“Women are taught to apologize for their strengths, men for their weaknesses.”
Meet Mr. X. He seemed as close to perfect as a man could ever be; the kind of man whom your genes would beg you to have a daughter with: educated, accomplished, smart, funny and handsome, which doesn’t ruin anything. He was self-confident, didn’t have an Oedipus complex (most Lebanese mothers are factories for “Mama’s boys”) and wasn’t frantically possessive. Moreover, he seemed more blown away by my achievements than my looks and supportive of even my most unrealistic ambitions. He had “the full package” written all over him.
I had been dating him for three weeks when the news of a horrific crime shook the country. The corpse of a 19-year-old girl had been found in a secluded forest. She had been kidnapped, raped, then beaten to death as she was driving back home from a night out with her friends. The news naturally came up in our conversation that day. Mr. X commented: “That's what happens when parents let their daughters go out at night.”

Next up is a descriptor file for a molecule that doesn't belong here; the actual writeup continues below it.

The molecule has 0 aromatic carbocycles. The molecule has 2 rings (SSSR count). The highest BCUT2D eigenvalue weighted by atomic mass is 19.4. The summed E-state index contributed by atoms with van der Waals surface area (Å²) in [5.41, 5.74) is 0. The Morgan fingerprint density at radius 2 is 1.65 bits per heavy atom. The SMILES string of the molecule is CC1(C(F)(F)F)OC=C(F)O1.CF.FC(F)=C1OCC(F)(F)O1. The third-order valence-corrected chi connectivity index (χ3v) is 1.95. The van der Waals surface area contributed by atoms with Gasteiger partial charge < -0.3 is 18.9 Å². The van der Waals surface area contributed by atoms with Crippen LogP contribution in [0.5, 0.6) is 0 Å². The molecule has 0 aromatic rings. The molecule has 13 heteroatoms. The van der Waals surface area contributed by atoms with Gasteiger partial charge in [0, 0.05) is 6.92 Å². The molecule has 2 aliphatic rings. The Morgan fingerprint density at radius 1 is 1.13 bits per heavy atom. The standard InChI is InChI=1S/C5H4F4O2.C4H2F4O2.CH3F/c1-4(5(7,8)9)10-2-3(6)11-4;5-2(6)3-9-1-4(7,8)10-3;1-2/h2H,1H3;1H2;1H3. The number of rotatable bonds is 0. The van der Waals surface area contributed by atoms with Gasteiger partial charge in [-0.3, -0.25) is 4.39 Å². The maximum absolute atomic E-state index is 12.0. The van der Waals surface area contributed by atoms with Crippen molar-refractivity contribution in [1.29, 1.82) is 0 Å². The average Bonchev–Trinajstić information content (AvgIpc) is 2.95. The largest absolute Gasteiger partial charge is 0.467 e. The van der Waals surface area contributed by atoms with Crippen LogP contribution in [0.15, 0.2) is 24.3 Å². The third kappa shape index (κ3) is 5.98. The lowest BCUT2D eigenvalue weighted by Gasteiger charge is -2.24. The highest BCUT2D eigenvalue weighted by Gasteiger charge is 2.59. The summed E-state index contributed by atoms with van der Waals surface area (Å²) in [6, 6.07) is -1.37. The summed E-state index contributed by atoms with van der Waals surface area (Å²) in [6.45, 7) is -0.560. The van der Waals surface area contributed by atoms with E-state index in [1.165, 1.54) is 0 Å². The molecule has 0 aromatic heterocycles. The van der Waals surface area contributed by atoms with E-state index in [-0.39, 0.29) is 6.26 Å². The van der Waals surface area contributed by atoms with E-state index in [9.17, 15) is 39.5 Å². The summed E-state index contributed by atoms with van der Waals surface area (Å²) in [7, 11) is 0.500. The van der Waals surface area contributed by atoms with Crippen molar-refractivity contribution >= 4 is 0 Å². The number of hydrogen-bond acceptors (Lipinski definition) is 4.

That’s it. Not one word about the rapist. Not one comment about the failure of our security system. To him, the culprit was obvious: the victim herself. Because she “dared” to go have fun with her friends, like any normal youngster is supposed to do. That fact alone had put her in the category of “girls with loose ethics,” and a “girl with loose ethics” is, after all, a rape case fully justified. I can’t but be outraged by the number of women who are sexually harassed and assaulted every day everywhere, and how it always seems adequate (for the police, the media, the public, etc.) to discuss what the victim drank, what she was wearing, how she behaved and how many sexual partners she’d had—how she, in short, “brought it on herself,” hence becoming the accused, not the casualty. If that isn’t a patriarchal verdict, then what is?